"But it got released on International Women's Day." So what? If anything, this is good, as it is deliberately proposing an alternative to the secular narrative of what women ought to be doing. To object to it being released on International Women's Day is so vacuous it approaches "All Saints Day is pagan because it happens on Samhain" levels of goofiness.

Some have criticized the film for presenting a secularized version of Cabrini that systematically removes references to God, prayer, etc. from her story, offering us Cabrini the humanitarian but not revealing Cabrini the saint. I can absolutely understand this critique, but I do not think it is the fatal flaw some are making it out to be, for several reasons—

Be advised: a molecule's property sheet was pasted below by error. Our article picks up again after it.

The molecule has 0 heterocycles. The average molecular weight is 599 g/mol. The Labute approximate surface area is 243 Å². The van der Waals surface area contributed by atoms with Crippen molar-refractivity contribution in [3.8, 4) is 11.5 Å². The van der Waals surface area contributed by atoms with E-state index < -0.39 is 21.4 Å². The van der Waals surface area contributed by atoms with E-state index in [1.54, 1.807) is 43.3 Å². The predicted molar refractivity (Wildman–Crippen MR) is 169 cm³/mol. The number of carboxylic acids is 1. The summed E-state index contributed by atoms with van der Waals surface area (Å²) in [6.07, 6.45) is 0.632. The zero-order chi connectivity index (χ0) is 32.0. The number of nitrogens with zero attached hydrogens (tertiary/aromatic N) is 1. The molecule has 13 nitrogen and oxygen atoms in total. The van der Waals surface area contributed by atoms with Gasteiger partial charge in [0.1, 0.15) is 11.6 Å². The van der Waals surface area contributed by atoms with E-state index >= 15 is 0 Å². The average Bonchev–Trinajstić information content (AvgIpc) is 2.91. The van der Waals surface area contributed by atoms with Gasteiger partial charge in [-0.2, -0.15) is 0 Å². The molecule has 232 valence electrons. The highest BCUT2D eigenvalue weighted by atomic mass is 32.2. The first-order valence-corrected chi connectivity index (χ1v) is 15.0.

First, it's simply not true. There is religious content in the film. Mother Cabrini leads prayer before meals. She threatens a pimp with damnation. We see her praying in the chapel during a critical moment. When her sisters are worried she quotes Philippians 4:13 to them. On more than one occasion we see her lecturing uncaring plutocrats about human dignity because "we are all children of God." We see her organizing a Catholic funeral procession for a dead girl. Religious imagery is everywhere in her convent, including a few shots that deliberately linger on a Sacred Heart image in the background in moments when Mother Cabrini's compassion is being stressed. So it is simply not true that the film lacks any depiction of her spirituality.